A senior doctor working for Atos Healthcare told colleagues he was “sickened” that disabled benefit claimants can now demand to have their “fitness for work” assessments recorded, according to a leaked email seen by Disability News Service (DNS).{jcomments on}

{EMBOT SUBSCRIPTION=5,6}Geoff Douglas, who has been assessing disabled people for their eligibility for disability benefits for more than 10 years, sent the email in reply to an Atos manager who had complained that colleagues were refusing to carry out audio-recorded work capability assessments (WCAs).

The manager said in her email that a colleague was having “major difficulties getting any HCP [healthcare professional] to undertake a recorded assessment”.

But in his reply, copied to colleagues at the Atos assessment centre in Birmingham, Douglas said he was appalled that claimants were now able to demand to have their assessments recorded.

He wrote that “although I do them, it sickens me that clients, who apparently have a perfect right to not turn up and to not fill in an ESA50 form [the questionnaire every claimant has to fill in], now have the right to demand a recording”. 

He also described Atos as “without doubt the most incompetent, inefficient and uncaring organisation with which I have ever been involved”.

It is just the latest in a series of embarrassing incidents in which Atos assessors and other staff have been shown in a less than flattering light over their attitudes to benefit claimants and the assessments, which test eligibility for out-of-work disability benefits.

Douglas, a fellow of the Royal College of Physicians, complained in his email that the task of assessors was “becoming ever more complex and ever more futile, as we bend over backwards to satisfy the demands of a government that wants and needs cuts to the welfare budget”.

He said the time they were given to carry out the assessments was “unrealistic”, and added: “If I do it quickly, I have not covered all the issues. If I award even a few derisory points, I have not justified them sufficiently.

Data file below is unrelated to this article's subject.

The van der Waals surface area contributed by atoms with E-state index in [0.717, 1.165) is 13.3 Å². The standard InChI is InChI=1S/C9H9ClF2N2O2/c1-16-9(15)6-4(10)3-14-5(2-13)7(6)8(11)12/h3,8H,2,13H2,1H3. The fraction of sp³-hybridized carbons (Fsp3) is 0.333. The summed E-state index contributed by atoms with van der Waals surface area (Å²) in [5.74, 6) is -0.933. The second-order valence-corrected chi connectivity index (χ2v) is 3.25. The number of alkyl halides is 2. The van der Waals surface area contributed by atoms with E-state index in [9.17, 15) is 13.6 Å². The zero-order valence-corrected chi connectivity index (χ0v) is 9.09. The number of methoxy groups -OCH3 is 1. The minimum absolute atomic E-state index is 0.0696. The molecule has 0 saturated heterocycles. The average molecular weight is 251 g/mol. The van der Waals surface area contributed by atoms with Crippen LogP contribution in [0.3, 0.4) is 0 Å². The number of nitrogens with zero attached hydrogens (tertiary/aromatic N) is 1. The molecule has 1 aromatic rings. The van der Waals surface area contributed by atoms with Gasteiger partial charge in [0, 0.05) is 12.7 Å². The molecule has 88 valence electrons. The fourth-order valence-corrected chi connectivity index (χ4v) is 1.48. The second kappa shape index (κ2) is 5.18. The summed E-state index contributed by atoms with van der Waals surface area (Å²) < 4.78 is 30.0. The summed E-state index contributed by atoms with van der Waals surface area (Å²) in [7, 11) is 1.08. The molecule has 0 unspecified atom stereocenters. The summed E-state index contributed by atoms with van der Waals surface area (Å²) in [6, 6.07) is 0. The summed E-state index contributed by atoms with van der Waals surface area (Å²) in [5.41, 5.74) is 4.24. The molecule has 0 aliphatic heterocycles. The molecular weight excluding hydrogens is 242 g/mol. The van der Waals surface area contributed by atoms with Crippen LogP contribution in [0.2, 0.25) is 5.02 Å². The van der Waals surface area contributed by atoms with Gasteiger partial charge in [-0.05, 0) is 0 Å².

“If I award nothing, the client goes to an appeals tribunal that is singing from a different hymn sheet.”

He added: “If someone complains, I have to justify my very existence to people at Atos who neither know me, nor support me, nor care. Meanwhile my work load increases and my remuneration decreases as each year goes by.”

When contacted by DNS, Douglas said: “I am not really interested in discussing it. It was something that was internal. Everybody has exasperation with people from time to time. I am really not very happy to discuss Atos.”

The email was leaked to DNS just days after the government admitted that it had made it easier – at least in the short term – for claimants to insist that their WCA was recorded.

Disabled activists have repeatedly accused the government and Atos Healthcare of putting obstacles in the way of claimants who want their WCAs to be taped, to protect them from assessors who do not record their evidence accurately and fairly.

An Atos spokeswoman said: “We do not comment directly on leaks.”

But she added: “Any issues raised by our doctors, nurses or physiotherapists are dealt with through the proper channels.

“We audio record assessments where this request is made ahead of time and in accordance with our contract with the DWP.”

A DWP spokesman said: “This is for Atos to respond to. We don’t comment on leaks.”

Meanwhile, Labour MP Sheila Gilmore secured a short Commons debate this week to discuss the audio-recording of assessments, and told MPs that it was still difficult for a claimant to have their WCA taped, even though this would improve the quality of assessments and cut the number of appeals.

The Conservative employment minister Mark Hoban admitted in response to Gilmore that Atos only has 52 recorders across the country to cope with more than 11,000 assessments a week.

News provided by John Pring at www.disabilitynewsservice.com


Write comments...
or post as a guest
Loading comment... The comment will be refreshed after 00:00.

Be the first to comment.

We use cookies

We use cookies on our website. Some of them are essential for the operation of the site, while others help us to improve this site and the user experience (tracking cookies). You can decide for yourself whether you want to allow cookies or not. Please note that if you reject them, you may not be able to use all the functionalities of the site.